Norwegian fjords, Cliffs of Moher, Chamonix, Isle of Skye, Black Forest… Most of us are familiar with these exceptionally beautiful sights. These are the type that remind us how lucky we are to live on this extraordinary planet. They are continuously shown on TV, in travel magazines, and all over social media. Contrary to popular belief, there are many other breathtaking places in Europe which you don’t get to see as often. Often ignored for their West European neighbors, Slavic countries have no shortage of scenic spots. Here are some of our favorites, in no particular order:
Devetàshka Cave, Bulgaria
The Devetàshka cave is a picturesque karst cave near Veliko Tarnovo, a beautiful historical city in central Bulgaria. Discovered in 1921 by Bulgarian explorers, the cave went a number of years without being recognized for its cultural heritage and was even used as an oil depot in the 1950’s. Today it’s an internationally recognised and nationally protected natural landmark. Devetàshka is very well lit and its floor is covered by lush greenery, especially in spring and summer. At the entrance, the cave is 35 meters wide and 30 meters tall. The cave widens to 40 meters at most. The cave itself has been inhabited by humans for tens of thousands of years, starting from the Old Stone Age about 70.000 years ago. Keep in mind when travelling to Devetashka that the caves are closed between the 1st of June and the 31st of July. This is due to the bat breeding season, which interrupts standard operating hours.
The Crooked Forest, Poland
In a small corner of western Poland, near the town of Gryfino, a strange and eerie woodland exists. The Crooked Forest consists of around 400 pine trees that grow with a 90-degree bend at their base, the vast majority of which are bent northward. Some people suspect that these trees, planted in 1930, were warped intentionally by a human to get naturally-curved timber, although many other theories exist (aliens)!
Lake Baikal, Russia
Lake Baikal is a lake located in southern Siberia, Russia. Baikal is the deepest, oldest and most voluminous of all lakes. Today, Lake Baikal contains some 20% of the Earth’s lake and river water, making this Russian lake comparable in volume to the entire Amazon basin. In and around Baikal live more than 1,500 animal species, about 80% of which live nowhere else on the planet. If you visit Lake Baikal, remember that winters here are very cold, with low temperatures a layer of surface ice as thick as two meters. Summertime is friendlier, offering long, long days and superb opportunities for hiking, biking, camping and fishing. However, in winter you get to see the famous blue ice of Lake Baikal.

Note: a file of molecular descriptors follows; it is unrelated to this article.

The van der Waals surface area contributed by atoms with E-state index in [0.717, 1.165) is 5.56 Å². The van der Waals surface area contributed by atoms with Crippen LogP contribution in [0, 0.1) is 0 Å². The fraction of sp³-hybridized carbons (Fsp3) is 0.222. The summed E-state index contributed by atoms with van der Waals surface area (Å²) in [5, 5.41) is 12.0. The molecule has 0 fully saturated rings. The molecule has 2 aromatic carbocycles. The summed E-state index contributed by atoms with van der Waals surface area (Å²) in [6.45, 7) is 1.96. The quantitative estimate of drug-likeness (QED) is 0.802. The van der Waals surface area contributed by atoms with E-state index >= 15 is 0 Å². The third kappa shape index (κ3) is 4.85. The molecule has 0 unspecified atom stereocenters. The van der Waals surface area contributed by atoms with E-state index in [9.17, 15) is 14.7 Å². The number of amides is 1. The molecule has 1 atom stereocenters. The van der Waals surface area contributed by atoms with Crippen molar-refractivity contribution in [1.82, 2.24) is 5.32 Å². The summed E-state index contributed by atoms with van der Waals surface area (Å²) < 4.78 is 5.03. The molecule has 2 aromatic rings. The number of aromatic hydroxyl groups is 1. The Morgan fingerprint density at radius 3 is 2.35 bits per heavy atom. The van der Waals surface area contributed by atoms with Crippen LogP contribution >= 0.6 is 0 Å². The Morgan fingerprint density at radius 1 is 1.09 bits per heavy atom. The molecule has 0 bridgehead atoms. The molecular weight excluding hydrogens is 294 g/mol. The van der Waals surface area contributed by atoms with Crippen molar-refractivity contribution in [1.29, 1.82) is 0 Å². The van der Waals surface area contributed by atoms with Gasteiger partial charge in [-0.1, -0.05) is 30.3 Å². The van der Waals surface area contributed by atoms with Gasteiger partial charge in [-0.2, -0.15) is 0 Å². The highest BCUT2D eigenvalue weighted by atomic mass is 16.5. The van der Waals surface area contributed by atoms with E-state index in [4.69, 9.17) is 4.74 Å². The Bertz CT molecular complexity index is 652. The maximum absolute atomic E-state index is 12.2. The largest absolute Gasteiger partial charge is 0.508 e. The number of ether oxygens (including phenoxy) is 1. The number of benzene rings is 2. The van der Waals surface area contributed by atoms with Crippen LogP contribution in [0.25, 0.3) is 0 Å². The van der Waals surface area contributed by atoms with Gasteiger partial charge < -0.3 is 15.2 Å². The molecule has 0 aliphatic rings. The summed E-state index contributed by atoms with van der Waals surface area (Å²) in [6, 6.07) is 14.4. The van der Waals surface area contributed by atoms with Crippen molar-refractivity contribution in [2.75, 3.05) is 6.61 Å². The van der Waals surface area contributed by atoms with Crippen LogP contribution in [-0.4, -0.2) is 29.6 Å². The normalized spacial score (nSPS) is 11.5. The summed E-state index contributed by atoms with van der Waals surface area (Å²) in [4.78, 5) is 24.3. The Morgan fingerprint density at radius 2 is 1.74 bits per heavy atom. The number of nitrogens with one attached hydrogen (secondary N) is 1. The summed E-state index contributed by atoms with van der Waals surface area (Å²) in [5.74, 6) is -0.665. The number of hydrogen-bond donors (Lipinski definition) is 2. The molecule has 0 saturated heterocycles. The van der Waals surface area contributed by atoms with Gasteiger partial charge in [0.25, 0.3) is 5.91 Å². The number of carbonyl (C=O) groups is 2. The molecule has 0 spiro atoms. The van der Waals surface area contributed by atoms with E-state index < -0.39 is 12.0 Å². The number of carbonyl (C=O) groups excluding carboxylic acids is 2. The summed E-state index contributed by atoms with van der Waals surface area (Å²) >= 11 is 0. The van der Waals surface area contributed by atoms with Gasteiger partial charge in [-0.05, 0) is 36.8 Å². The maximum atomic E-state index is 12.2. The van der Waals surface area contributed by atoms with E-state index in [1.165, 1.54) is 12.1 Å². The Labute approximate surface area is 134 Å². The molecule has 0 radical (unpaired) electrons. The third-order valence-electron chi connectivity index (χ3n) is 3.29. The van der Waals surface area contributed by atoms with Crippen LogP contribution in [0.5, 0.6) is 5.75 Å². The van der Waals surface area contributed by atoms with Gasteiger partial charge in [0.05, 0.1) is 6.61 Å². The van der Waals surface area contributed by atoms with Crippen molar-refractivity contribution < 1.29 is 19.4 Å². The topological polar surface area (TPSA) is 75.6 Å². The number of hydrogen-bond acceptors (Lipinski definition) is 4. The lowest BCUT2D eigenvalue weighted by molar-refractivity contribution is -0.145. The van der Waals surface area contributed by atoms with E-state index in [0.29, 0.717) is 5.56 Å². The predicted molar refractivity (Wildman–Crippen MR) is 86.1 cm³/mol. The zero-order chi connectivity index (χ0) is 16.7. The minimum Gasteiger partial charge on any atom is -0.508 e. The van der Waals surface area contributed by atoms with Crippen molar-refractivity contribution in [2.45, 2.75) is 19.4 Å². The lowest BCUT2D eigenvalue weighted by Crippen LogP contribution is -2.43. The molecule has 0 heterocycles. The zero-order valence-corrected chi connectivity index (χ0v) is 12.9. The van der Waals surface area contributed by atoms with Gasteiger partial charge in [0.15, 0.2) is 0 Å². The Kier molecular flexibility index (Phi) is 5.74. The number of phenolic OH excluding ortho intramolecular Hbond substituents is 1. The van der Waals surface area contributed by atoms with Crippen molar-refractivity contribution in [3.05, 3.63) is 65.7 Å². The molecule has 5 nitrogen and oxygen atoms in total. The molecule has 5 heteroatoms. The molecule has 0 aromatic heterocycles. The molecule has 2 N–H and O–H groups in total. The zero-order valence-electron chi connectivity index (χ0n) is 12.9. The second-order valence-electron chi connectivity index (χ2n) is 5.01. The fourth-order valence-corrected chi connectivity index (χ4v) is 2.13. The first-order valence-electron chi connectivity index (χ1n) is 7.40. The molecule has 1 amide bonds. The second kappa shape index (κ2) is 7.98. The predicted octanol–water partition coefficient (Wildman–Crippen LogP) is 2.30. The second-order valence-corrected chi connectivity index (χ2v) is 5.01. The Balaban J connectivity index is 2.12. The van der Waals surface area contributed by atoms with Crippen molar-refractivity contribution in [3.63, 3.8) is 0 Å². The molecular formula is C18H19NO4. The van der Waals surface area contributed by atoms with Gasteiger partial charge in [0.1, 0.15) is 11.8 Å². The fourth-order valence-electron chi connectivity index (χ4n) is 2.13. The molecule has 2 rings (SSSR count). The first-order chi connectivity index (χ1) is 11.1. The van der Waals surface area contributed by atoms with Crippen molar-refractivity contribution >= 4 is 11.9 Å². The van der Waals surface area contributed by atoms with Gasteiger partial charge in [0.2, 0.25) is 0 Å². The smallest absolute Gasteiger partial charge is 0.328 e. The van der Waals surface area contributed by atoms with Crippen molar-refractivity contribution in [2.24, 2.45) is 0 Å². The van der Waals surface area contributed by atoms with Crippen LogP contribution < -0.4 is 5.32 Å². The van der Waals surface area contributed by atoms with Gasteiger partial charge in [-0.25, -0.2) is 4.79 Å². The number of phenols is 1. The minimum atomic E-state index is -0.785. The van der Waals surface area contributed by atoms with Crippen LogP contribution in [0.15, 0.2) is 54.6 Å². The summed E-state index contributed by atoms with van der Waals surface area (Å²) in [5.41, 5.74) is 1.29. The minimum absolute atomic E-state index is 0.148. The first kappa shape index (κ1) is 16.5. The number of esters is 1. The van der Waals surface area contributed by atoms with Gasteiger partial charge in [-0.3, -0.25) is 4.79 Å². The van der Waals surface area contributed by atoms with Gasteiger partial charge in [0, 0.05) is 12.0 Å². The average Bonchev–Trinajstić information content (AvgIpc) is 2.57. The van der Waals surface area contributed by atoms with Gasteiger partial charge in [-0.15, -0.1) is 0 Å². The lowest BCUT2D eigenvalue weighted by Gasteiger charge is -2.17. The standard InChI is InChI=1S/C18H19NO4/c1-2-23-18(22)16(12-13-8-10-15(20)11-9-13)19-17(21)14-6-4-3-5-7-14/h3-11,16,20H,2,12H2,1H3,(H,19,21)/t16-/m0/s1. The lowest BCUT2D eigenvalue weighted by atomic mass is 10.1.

Plitvice Lakes, Croatia
Made up of 16 terraced lakes, the Plitvice Lakes National Park is a famous sight in Croatia and probably the most touristy attraction among the ones on this list. This UNESCO World Heritage site is famous for its waterfalls, caves and lakes, which were created due to water flowing through limestone and chalk terrain for centuries, and for the shade of its turquoise water, whose colour changes from one day to another. Visiting the Lakes is totally doable in one day. There are plenty of day trips offered from Zagreb or Split. However, many tourists feel that one-day trips are a bit rushed, so if you have the time – consider staying overnight! Staying overnight will also allow you to visit the site early in the morning – you will take amazing pictures and will walk the park without the crowd.